Generation Y



In a series of typographic posters we want to highlight texts from some of Sweden’s most talented emerging poets and text artists.

The poets Liban Abdule, Niklas Mesaros, Yolanda Aurora Bohm and Iman Talabani provide stories from a young Swedish generation, in a typographic art collection produced in collaboration with Arrivals. The series is launched on the 6th of June in order to raise the authentic Swedish voices that refuse to be silenced in a time of alternative truths and hate in comment fields.


Liban Abdule’s texts about structural racism led to him winning first price in “Ortens bästa poet” in 2016. He gives voice to those rarely heard and writes for those that are not allowed to take up space. Liban’s texts are about frustration of living in a reality of injustice and great emotions, but also about the personal observations and innermost feelings.


Niklas Mesaros is a Swedish double poetry slam champion (2010, 2012), that has been touring the US and Europe and performs at The Royal Dramatic Theatre in Stockholm. Niklas Mesaros finds the collective bruises and with a unique stage presence he creates intimate spaces between words and audience. His texts are circling around the simple descriptions of great emotions.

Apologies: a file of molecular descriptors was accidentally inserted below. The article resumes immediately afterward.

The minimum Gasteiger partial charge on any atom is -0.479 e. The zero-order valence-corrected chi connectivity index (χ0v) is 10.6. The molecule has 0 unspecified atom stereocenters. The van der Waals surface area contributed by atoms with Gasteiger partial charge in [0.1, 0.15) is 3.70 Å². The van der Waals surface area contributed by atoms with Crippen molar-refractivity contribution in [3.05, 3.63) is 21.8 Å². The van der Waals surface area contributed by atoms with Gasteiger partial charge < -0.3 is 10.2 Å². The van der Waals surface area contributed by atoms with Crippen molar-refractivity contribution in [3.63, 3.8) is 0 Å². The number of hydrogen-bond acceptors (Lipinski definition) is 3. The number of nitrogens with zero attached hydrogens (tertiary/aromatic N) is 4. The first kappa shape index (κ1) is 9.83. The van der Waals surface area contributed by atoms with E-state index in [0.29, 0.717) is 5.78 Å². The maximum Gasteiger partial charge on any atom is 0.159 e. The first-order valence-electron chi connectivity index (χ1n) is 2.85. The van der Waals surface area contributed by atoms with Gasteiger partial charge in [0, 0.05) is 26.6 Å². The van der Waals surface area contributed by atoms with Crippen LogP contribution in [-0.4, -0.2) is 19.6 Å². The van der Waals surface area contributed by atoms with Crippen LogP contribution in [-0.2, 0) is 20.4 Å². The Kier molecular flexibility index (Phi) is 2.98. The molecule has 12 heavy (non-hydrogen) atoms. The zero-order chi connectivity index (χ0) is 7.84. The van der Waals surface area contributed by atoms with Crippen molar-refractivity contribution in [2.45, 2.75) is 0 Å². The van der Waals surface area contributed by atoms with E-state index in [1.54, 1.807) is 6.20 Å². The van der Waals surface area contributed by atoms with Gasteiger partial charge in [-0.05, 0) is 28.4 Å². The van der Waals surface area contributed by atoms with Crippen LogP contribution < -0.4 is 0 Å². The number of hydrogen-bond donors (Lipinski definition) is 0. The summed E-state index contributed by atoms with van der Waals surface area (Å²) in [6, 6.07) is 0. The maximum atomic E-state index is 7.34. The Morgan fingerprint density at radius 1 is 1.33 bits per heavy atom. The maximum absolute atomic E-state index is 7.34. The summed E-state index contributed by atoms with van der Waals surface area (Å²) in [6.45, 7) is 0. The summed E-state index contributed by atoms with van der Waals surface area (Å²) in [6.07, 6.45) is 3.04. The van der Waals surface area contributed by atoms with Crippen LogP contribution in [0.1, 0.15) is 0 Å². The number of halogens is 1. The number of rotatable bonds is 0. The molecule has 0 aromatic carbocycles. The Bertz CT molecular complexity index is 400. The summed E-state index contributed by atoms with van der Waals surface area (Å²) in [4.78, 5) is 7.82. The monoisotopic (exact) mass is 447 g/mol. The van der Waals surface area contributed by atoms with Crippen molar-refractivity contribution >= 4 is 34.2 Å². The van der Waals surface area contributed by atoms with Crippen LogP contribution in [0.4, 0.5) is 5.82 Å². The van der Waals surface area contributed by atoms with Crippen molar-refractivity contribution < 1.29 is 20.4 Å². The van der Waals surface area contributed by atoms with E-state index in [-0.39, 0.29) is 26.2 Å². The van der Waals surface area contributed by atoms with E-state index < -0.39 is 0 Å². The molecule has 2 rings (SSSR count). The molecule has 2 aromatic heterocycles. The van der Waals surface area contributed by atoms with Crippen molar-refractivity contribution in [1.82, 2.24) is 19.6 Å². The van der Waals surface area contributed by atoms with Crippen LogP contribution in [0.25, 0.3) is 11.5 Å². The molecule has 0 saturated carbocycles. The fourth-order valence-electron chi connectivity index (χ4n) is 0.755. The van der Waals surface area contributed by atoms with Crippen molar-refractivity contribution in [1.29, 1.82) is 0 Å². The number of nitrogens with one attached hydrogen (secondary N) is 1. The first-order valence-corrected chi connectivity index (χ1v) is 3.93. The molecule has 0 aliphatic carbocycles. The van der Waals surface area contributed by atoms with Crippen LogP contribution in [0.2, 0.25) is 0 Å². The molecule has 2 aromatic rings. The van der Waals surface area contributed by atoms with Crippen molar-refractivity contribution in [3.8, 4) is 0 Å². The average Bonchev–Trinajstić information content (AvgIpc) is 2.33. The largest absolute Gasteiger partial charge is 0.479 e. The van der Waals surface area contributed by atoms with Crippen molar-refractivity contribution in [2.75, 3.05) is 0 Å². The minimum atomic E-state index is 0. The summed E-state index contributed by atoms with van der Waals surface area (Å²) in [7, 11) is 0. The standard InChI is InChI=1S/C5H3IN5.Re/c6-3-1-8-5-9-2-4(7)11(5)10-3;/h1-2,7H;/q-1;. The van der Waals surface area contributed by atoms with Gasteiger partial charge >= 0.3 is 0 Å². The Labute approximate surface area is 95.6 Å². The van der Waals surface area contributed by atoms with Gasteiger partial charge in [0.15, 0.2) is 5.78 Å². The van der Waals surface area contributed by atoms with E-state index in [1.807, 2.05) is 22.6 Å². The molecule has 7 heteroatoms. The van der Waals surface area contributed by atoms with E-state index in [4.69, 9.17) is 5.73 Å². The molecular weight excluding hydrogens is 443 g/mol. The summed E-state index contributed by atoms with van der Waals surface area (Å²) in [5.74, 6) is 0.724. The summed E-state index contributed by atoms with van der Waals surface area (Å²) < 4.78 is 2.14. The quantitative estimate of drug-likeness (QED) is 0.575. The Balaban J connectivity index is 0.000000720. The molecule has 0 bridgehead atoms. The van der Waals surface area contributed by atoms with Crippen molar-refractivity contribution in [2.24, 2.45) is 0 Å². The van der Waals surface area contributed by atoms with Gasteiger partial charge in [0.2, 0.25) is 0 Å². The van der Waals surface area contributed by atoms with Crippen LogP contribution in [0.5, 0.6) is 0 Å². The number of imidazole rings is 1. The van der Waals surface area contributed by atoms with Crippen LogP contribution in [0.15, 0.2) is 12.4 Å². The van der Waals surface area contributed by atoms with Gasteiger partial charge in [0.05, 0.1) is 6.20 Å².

Yolanda Aurora Bohm is a poet, transactivist, pokémon trainer, pyroman but above all uncontested Stockholm champion in Poetry Slam. She has made herself famous for her, to a large part improvised, high speed performances that mixes poetry with anecdotes with politics with between-talk with thousand common threads with power point presentations with insults and some further element known as stand-up.


Iman Talabani is the poet who took the spoken word scene by storm when, as a seventeen year old, won second price in the national “Ortens bästa poet” 2016. Iman’s puncturing texts circle around matters that chafes and are unjust. She puts female oppression, norms and how it is to be young today in Farsta, in words. On stage she ventilates the frustration of a whole generation.

Words from generation Y by Arrivals